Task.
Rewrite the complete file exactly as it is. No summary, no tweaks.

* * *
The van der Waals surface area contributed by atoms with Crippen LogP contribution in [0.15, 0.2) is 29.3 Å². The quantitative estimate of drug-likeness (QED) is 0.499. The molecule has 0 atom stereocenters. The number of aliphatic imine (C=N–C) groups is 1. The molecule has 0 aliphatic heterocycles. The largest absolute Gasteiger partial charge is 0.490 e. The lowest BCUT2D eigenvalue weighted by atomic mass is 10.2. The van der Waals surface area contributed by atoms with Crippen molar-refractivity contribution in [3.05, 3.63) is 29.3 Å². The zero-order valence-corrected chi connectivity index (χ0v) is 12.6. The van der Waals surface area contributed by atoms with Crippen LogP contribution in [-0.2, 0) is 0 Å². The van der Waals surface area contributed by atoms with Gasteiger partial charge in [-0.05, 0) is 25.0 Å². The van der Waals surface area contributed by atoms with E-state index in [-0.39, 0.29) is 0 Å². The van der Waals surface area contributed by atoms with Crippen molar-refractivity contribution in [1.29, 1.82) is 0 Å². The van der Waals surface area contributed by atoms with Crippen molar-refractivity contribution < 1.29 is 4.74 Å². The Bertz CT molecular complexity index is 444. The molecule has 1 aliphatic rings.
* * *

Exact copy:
The van der Waals surface area contributed by atoms with Crippen LogP contribution in [0.15, 0.2) is 29.3 Å². The quantitative estimate of drug-likeness (QED) is 0.499. The molecule has 0 atom stereocenters. The number of aliphatic imine (C=N–C) groups is 1. The molecule has 0 aliphatic heterocycles. The largest absolute Gasteiger partial charge is 0.490 e. The lowest BCUT2D eigenvalue weighted by atomic mass is 10.2. The van der Waals surface area contributed by atoms with Crippen molar-refractivity contribution in [3.05, 3.63) is 29.3 Å². The zero-order valence-corrected chi connectivity index (χ0v) is 12.6. The van der Waals surface area contributed by atoms with Crippen LogP contribution in [-0.2, 0) is 0 Å². The van der Waals surface area contributed by atoms with Gasteiger partial charge in [-0.05, 0) is 25.0 Å². The van der Waals surface area contributed by atoms with E-state index in [-0.39, 0.29) is 0 Å². The van der Waals surface area contributed by atoms with Crippen molar-refractivity contribution in [1.29, 1.82) is 0 Å². The van der Waals surface area contributed by atoms with Crippen molar-refractivity contribution < 1.29 is 4.74 Å². The Bertz CT molecular complexity index is 444. The molecule has 1 aliphatic rings.